Lou's Reviews

Concert Review by Lou Wigdor

Visa Trouble West of the Silk Road 
University of Massachusetts, Amherst, Mass., September 29, 2001

My wife and I were upbeat after securing a sitter three nights before a September 29 concert at UMass, featuring the Iranian/Indian duo, Ghazal (photo left). We had looked forward to the concert for weeks, but our mood turned to puzzlement when minutes later, I opened the Gazette to find an ominous display ad for the event. Instead of the customary head-to-head shot of the duo, the ad was dominated by the substantial presence of Ghazal’s Indian half, Shujaat Khan (photo at bottom). Nowhere to be found was Khan’s Persian musical alter ego, Kayhan Kalhor. Kalhor, who plays the kamancheh, an ancestral and distant relative of the violin, is arguably among the world’s premier string players/improvisers. (For evidence listen to Ghazal’s three albums on Shanachie or Kalhor’s own cd, Gathering Stars Like Dust on Traditional Crossroads.)

A call to the Fine Arts Center box office confirmed my suspicions. Kalhor would neither be on the program nor in the zip code. The reason: in the post-September 11 cosmos, he had encountered “visa problems.” That Kalhor was no stranger to American audiences didn’t matter a quaver. In the spring of 2000, he had given a series of recitals in over a dozen American cities, with tarist Hossein Alizadeh and Iran’s greatest singer, Shajarian. Kalhor has also established his credentials in the West as a composer. The Kronos Quartet has recorded one of his compositions on its recent CD, Caravan. And Yo-Yo Ma’s Silk Road project is performing a composition by Kalhor featuring -- what else? -- kamancheh and cello.

So what happened at the concert? Sujaat Khan, who teaches at UCLA and is the son and celebrated protégé of India’s second most famous sitarist, Vilyat Khan, brilliantly performed several ragas with a tabla player--the latter himself a last-minute replacement for the original tabla player, who had remained in India with -- you guessed it -- visa issues. It was masterful; but it wasn’t the special synthesis that has distinguished Ghazal. To evoke the Ghazalian spirit, Khan spoke to the audience about links between classical Persian and Northern Indian music-including shared scalar modes, rhythms, and improvisational objectives. As a coda to the concert, he sang a devotional Sufi hymn in Persian.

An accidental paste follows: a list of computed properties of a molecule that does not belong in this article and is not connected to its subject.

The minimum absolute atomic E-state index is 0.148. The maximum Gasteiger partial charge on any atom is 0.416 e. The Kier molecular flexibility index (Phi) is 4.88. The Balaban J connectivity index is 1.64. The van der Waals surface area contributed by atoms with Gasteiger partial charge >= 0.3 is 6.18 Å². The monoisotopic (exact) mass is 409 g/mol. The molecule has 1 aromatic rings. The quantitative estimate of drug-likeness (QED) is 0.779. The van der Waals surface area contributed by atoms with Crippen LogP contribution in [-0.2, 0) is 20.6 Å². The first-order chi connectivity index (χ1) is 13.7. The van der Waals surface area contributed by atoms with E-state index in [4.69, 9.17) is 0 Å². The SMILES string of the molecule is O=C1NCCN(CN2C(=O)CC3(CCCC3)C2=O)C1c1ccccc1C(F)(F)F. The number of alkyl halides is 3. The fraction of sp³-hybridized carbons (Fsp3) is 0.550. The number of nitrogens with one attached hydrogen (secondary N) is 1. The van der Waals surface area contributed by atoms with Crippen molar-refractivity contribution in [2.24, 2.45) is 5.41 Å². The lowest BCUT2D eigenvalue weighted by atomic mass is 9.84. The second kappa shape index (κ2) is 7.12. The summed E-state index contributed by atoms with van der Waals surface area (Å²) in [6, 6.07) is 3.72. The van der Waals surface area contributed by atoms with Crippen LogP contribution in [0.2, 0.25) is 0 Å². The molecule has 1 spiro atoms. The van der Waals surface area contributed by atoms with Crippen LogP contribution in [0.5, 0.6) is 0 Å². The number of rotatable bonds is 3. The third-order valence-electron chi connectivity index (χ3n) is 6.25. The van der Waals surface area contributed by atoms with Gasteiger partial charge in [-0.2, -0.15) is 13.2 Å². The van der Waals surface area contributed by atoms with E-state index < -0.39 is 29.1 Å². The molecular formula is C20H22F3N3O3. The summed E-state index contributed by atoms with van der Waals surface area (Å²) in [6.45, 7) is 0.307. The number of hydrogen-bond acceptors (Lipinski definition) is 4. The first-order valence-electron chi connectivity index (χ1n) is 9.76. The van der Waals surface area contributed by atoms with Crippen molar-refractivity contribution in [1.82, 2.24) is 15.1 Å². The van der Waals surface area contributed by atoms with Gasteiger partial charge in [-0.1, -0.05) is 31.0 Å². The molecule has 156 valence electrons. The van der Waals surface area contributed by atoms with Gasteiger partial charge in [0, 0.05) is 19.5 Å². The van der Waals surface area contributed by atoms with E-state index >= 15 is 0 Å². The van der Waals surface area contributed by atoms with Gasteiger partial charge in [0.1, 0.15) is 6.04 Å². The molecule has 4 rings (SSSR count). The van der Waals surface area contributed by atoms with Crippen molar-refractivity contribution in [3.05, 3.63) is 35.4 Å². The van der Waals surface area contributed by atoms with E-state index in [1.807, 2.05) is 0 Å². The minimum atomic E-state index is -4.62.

Earlier in the evening, UMass Asian Dance & Music director Ranjanaa Devi and emeritus music professor Fred Tillis added constructive light to the proceedings. Both emphasized the importance of music and the arts in transcending political and geographical boundaries. Devi informed the audience about Kalhor’s visa complications and about the uncertain climate affecting many Asian artists traveling to the United States. The post-September 11 world has not been easy for them or for Devi’s program. The week after the terrorist bombings in New York and Washington, Devi cancelled a Middle Eastern cultural lecture. In early October, a Japanese puppet theatre performed a full evening concert but not its scheduled outreach programs, because of limitations associated with visa restrictions from the Japanese government. And the Ghazal concert itself drew only 250 people-in part due to Kalhor’s absence, but also because of fear among some Asians in the local community to attend. “It many be hard for many Americans to fathom, but some Asians in this community were afraid to come out of their homes for an Asian concert so soon after September 11th,” Devi told this writer. “But this series will go on in spite of the prevailing climate. It is vitally important that we support arts that celebrate our cultural differences while at the same time revealing our shared humanitarian values.” 

©2001 by Lou Wigdor

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